Wednesday, November 30, 2011

The Physicist Parent

I've chatted with colleagues at work a number of time on their kids and schools. Often, this revolves around what they see of the math and science (particularly physics) education that their kids get from their schools. Obviously, being physicists, they certainly do know quite a bit more than the average parent about the math and physics subject matter that the kids are learning. My colleagues at work certainly pay close attention to making sure their kids are doing their school work, etc., but some time, they also notice "strange" or not-quite-correct material that the kids are learning. Most of the time, it is more of the education approach that the students are put through that they found a bit odd, but there were times where they had to correct a few misleading or incorrect idea that they had come across.

So what about you? Are you a parent of a child or children that are in school and learning math and science/physics? Do you monitor closely what your kids are learning, and have you found a few things that you had to correct? Do the teachers of your kids know who you are and what you do for a living?



Y.H.N. said...

I have two approaches.

The first is that I put up with it. After all, in my own teaching I start with the Bohr atom and mention in passing that there are better models. We are quickly on to the next subject and it just never gets covered.

The second is that I try to supplement the school materials. After learning to count I taught my oldest boy how to count by multiples and then by squares. This set him up with some tools that let him excel later.

Peter Davis said...

I'm not a parent (yet…one's in the oven), but if my own childhood is any indication I'd try to avoid creating a know-it-all. I tried to explain to my 4th grade substitute teacher that "The sky is blue because you're seeing the reflection of the ocean" doesn't make any sense, but it didn't get me very far :-)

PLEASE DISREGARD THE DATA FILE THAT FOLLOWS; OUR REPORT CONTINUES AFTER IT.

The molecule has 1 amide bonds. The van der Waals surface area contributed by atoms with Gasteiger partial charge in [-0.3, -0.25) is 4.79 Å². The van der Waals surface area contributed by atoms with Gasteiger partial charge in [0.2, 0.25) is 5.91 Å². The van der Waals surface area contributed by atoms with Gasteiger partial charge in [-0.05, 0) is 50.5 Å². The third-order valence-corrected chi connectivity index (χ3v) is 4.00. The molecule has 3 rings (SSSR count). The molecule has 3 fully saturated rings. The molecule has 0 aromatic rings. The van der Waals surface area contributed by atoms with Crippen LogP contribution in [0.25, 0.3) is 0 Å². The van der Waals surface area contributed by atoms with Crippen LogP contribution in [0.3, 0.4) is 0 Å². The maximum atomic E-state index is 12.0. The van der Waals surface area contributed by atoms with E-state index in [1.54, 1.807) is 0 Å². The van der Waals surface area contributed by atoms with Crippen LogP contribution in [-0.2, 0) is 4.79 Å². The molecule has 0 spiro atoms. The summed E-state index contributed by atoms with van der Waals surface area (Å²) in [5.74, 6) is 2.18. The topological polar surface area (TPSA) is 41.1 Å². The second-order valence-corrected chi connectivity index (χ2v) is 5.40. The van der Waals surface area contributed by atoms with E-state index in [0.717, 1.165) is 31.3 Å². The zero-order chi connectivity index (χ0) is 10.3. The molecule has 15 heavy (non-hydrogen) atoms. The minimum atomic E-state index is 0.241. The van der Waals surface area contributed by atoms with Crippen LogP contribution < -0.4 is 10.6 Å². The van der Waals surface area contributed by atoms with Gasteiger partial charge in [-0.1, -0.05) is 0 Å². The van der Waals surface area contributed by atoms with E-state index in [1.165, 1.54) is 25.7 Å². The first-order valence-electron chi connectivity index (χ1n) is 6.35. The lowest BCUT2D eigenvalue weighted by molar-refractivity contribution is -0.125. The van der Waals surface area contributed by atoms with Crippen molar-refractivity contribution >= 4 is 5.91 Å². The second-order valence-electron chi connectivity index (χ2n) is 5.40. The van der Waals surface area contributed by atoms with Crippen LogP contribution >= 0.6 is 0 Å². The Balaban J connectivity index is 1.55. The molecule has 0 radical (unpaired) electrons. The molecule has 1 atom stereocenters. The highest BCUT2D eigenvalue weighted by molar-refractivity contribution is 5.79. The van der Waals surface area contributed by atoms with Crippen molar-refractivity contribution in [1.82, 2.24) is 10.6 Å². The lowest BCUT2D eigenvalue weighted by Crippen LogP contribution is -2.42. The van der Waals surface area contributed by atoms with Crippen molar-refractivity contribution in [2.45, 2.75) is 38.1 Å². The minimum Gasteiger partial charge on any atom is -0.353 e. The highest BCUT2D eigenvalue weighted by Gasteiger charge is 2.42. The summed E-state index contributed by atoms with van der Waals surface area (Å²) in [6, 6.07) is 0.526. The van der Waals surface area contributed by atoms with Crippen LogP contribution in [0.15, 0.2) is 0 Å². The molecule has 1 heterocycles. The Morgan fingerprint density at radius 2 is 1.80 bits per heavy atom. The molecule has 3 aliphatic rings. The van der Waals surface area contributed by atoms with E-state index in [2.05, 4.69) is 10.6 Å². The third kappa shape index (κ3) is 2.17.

(Seriously??? Why is the ocean gray and the sky's still blue in the desert? Even a 4th grader can figure that out…)

Maor said...

As a physics student in high school (I'm currently learning Post-AP Physics senior year, and I hope to become a physicist) I agree tremendously that in my school many of the physics concepts can be taught incorrectly or inaccurately and especially in the wrong order. I took my physics classes outside of school in a college. When I help ap physics at school they are so confused and annoyed.

Jason Virdin said...

My oldest is only 5, but I'm already annoyed with what I see from the neighborhood schools for math. I'm an electrical engineering major and I have some very strong opinions about how math should should be taught. Our district uses Everyday Math. I'll be honest. I haven't fully researched Everyday Math (or the others like Saxon, Singapore, etc.), but from what I've seen so far, I'm not impressed.

One of the things I've noticed is that they really encourage the use of calculators. That really bothers me. It's one thing to make sure that the students are capable of using a calculator. However, if you can't do the math on paper, you don't understand it well enough.

The other thing I've noticed is strange techniques that are taught with Everyday Math. The lattice method for multiplicaton. Maybe I'm just annoyed with it because I was taught differently, but I cannot stand their methods.

Lastly, EM does little to reinforce newly learned concepts. The kids learn something new, work with it for a short period, and move onto the next topic. If your kid falls struggles and falls behind a little, they're destined for failure. I've seen it with far too many kids in the neighborhoods.